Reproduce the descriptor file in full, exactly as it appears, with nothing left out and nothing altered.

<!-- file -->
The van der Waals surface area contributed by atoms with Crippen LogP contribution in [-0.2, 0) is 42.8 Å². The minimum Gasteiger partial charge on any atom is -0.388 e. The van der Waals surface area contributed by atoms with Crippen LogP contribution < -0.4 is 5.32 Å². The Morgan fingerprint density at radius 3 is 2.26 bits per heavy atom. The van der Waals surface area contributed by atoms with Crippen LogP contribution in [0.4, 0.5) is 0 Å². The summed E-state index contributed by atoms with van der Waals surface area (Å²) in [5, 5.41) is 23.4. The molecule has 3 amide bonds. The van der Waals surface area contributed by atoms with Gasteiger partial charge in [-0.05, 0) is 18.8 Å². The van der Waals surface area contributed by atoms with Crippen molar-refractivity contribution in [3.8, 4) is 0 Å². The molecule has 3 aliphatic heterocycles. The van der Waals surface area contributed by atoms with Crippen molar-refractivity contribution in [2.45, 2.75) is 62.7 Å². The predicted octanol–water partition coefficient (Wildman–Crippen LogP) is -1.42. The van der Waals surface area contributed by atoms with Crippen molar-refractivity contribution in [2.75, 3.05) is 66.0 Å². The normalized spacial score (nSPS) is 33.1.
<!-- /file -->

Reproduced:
The van der Waals surface area contributed by atoms with Crippen LogP contribution in [-0.2, 0) is 42.8 Å². The minimum Gasteiger partial charge on any atom is -0.388 e. The van der Waals surface area contributed by atoms with Crippen LogP contribution < -0.4 is 5.32 Å². The Morgan fingerprint density at radius 3 is 2.26 bits per heavy atom. The van der Waals surface area contributed by atoms with Crippen LogP contribution in [0.4, 0.5) is 0 Å². The summed E-state index contributed by atoms with van der Waals surface area (Å²) in [5, 5.41) is 23.4. The molecule has 3 amide bonds. The van der Waals surface area contributed by atoms with Gasteiger partial charge in [-0.05, 0) is 18.8 Å². The van der Waals surface area contributed by atoms with Crippen molar-refractivity contribution in [3.8, 4) is 0 Å². The molecule has 3 aliphatic heterocycles. The van der Waals surface area contributed by atoms with Crippen molar-refractivity contribution in [2.45, 2.75) is 62.7 Å². The predicted octanol–water partition coefficient (Wildman–Crippen LogP) is -1.42. The van der Waals surface area contributed by atoms with Crippen molar-refractivity contribution in [2.75, 3.05) is 66.0 Å². The normalized spacial score (nSPS) is 33.1.